Former table tennis National Champion, National Coach and sporting legend N.H Perera probably set a record in the Sri Lankan school sporting arena when he retired from coaching Ladies’ College Colombo in the ping pong ball and racket game after serving this academic institute for 50 years.

NH, as he is fondly known in the table tennis circles, started coaching Ladies College back in 1972 following an invitation made to him by the teacher in charge of sports back then Delita Fernando. When he turns the pages of time the only reason that came to his mind to say yes to this coaching assignment was that he wanted to give something back to the sport. He was quite young then (21 to be exact) and had won the table tennis national singles crown twice (1968/70) by then. He recalled with fondness how the lasses from this school won the National School Games title in 2019.

He produced many outstanding female players from this school and the secret behind his success was him being a strict disciplinarian. At the time he said yes to coaching at Ladies’ College he had laid down a condition for the authorities of the school. That was to arrange practices in the morning. This was because he was gainfully employed in work done outside table tennis. This goes on to show the caliber of players in the golden years of the sport. A good many of them had the capacity to contribute to society using their brains and education unlike today where the players are forced to supplement their income through table tennis coaching. For the record, NH served several companies and institutes in many capacities; proving that engaging in competitive sport and showing commitment to employment are a possibility when the individual has the capacity to manage both. When he finally retired from work he held the post of Marketing Manager at United Arab Shipping Lines.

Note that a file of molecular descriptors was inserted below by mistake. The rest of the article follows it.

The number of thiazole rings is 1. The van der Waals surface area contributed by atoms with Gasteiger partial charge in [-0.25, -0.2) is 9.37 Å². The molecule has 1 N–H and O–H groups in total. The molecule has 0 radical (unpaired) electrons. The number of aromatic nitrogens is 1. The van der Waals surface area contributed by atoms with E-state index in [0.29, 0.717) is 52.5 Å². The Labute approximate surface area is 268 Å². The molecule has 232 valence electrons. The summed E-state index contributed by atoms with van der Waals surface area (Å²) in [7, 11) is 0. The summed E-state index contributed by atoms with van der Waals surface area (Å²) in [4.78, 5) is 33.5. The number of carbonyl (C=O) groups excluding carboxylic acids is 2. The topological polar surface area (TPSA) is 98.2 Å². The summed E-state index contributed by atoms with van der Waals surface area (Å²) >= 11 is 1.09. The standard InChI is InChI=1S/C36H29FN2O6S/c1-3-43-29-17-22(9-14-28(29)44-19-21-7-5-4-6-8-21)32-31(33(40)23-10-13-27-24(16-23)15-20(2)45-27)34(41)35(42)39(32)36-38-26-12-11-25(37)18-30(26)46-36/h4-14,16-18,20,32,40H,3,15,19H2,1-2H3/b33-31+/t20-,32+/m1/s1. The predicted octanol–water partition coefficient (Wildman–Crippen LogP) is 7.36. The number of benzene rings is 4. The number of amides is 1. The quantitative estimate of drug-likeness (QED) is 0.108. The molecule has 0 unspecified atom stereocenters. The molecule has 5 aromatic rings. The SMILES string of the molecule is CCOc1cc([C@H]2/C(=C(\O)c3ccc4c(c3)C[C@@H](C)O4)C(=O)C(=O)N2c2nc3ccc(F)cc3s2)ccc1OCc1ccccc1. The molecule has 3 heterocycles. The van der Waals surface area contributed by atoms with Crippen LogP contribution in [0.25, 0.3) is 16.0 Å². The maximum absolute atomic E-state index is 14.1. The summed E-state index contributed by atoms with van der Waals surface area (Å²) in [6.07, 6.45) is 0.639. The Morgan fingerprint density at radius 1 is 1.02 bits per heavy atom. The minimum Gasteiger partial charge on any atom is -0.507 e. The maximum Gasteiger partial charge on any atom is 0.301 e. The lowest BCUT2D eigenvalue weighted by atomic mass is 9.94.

He had his education at Nalanda College and had the honour of being the first table tennis national captain to be produced by this academic institute.

He rates the 1970s as the golden era of the sport. “I say this because we were invited by the ITTF to contest the Afro Asian Latin American Table Tennis Championship in Peking, China. During his playing days, NH had beaten top players from Russia, China, and also Europe. The picture he sees now in Sri Lankan table tennis is not so rosy. “We even lost to Nepal at the last SA Games. I believe the TTASL must be dissolved and a Board of Control for Table Tennis must be formed instead. Today we see many coaches out there who cannot put the ball over the net,” said Perera.

NH sees more potential in the Sri Lanka female players. According to him, the women’s players from Sri Lanka had finished sixth at the previous Commonwealth Games. “I trust that the way forward would be to bring down a female table tennis coach and male trainer; both from China. This would raise the standard of our playing,” said Perera who many years ago qualified as a coach from the Peking University of China.

He also spoke about the psychological aspects to training players. NH underscored the importance of bringing in psychology to training to help players handle unexpected challenges in the game. “You have to do sessions to develop the minds of the players,” said Perera.

He is at present engaged in coaching the students at S. Thomas’ College Mount Lavinia. The school by the sea won the All Island Table Tennis Championships in 2019 under his guidance.

NH maintains high standards for his players and himself. He recalls an incident in the past; which occurred during the time he was young and already the national champion. “I was coming out of the YMCA training hall after training and a photographer asked me to pose for a picture. I was in slacks and this picture appeared in the newspaper. I was summoned to the TTASL and a top official asked me why I had disgraced the sport by not being properly attired for a photograph that appeared in a national newspaper. I learned a valuable lesson in life,” concluded Perera.